The Enraged Musician
London, Baldwin Craddock & Joy 1822
360 x 410mm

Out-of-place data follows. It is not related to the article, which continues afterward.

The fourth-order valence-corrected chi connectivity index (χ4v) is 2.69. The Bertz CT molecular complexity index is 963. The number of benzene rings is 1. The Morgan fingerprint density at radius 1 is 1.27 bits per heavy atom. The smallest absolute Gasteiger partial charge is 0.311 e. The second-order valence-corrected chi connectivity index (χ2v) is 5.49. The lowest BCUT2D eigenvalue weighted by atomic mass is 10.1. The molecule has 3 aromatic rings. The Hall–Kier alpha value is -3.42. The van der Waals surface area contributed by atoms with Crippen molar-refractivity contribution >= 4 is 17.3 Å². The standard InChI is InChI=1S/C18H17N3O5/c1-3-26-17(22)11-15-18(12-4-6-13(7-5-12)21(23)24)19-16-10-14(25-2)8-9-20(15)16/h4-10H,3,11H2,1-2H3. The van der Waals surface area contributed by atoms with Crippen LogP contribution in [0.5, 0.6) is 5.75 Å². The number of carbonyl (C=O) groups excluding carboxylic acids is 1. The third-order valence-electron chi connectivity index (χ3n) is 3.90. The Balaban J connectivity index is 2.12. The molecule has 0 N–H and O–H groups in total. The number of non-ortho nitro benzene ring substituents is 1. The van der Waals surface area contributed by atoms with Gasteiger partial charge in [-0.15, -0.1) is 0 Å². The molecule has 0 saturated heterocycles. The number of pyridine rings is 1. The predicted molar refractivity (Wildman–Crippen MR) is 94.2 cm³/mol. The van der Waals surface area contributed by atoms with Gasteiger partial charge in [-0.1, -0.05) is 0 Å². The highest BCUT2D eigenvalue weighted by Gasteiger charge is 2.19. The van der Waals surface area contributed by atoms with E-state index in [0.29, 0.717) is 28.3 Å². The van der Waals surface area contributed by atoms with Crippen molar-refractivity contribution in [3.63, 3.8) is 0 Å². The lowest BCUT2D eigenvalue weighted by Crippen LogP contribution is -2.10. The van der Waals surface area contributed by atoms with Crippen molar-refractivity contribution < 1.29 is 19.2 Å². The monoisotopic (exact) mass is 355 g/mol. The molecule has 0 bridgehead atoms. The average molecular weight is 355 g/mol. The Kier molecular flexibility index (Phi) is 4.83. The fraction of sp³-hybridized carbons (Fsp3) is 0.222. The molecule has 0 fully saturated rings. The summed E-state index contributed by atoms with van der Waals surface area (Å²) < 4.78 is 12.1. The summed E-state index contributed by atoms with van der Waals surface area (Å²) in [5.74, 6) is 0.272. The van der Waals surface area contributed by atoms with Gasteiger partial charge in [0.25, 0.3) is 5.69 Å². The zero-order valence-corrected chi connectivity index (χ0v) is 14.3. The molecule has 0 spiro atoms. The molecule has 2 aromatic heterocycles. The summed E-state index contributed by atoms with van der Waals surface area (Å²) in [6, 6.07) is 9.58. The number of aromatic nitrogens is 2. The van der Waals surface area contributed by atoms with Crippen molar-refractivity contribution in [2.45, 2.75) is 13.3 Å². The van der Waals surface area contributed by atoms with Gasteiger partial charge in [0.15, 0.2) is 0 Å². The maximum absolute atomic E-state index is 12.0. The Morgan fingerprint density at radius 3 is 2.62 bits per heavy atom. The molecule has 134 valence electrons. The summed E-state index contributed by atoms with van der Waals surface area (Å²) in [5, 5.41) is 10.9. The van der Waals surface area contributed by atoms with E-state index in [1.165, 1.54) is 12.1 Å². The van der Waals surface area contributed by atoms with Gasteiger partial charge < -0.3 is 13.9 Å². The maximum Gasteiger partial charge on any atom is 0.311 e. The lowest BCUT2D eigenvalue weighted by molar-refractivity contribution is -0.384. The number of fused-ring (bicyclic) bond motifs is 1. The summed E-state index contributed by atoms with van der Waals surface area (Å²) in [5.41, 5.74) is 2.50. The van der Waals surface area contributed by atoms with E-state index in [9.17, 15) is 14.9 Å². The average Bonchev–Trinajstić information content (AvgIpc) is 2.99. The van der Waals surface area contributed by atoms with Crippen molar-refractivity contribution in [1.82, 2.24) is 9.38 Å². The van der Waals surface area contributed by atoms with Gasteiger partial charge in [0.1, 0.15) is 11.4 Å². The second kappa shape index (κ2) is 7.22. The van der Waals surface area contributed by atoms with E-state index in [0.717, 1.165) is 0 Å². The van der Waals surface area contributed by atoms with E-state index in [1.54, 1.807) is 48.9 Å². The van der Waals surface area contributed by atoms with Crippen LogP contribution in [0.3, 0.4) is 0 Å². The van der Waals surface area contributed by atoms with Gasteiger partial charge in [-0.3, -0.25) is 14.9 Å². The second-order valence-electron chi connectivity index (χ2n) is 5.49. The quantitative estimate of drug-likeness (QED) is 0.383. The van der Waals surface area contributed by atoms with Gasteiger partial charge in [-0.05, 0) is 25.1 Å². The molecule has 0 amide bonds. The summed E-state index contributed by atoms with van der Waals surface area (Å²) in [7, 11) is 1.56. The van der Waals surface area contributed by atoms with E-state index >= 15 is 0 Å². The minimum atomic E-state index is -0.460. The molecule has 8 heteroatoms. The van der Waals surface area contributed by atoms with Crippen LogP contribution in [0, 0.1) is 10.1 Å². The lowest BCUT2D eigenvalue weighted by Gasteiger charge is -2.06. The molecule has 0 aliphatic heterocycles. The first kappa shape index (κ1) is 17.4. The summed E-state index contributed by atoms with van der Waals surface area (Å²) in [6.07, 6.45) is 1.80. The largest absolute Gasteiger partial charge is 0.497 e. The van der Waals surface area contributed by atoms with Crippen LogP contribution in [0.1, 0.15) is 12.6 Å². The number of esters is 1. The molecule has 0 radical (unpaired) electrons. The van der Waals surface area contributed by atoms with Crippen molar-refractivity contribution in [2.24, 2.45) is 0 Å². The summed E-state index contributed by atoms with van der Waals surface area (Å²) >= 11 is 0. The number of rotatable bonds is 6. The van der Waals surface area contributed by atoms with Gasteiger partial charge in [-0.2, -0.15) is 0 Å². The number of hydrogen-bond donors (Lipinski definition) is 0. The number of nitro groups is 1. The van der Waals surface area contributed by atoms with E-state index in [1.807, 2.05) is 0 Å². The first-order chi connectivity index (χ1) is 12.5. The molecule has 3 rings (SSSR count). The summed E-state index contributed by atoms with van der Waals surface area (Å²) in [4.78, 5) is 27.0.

Originally intended to be a companion plate to the Distrest Poet. Fielding wrote that this scene ‘is enough to make a man deaf to look at’. Every figure in this plate is producing a deafening cacophony of noise. The central figure is a pretty young milkmaid crying her wares and balancing a huge pail on her head. She is flanked on either side by an oboist and a little boy banging a drum. A knife grider sharpens a chopper, a dog barks, a little boy pees in a tin plate, a little girl whirls a rattle and a one eyed, syphilitic ballad singer, cradling her screaming baby, bawls her song. In the background a man blows a cow horn, a dustman shouts his services, two cats quarrel on a rooftop and a chimney sweep bawls out of a chimney. In the distance is the church of St. Martins in the Fields with a flag flying, indicating that this is a feast day and the bells are ringing (Hogarth, who lived nearby, is said to have resented the ‘frequent uproar of the bells’). Against all these disagreeable street noises Hogarth pits the poor musician (identified as the music teacher John Festin). He leans angrily out of his open window, shouting (naturally) at the noisemakers in the street, a violin bow in one hand and his hands over his ears. Paulson 152 final state.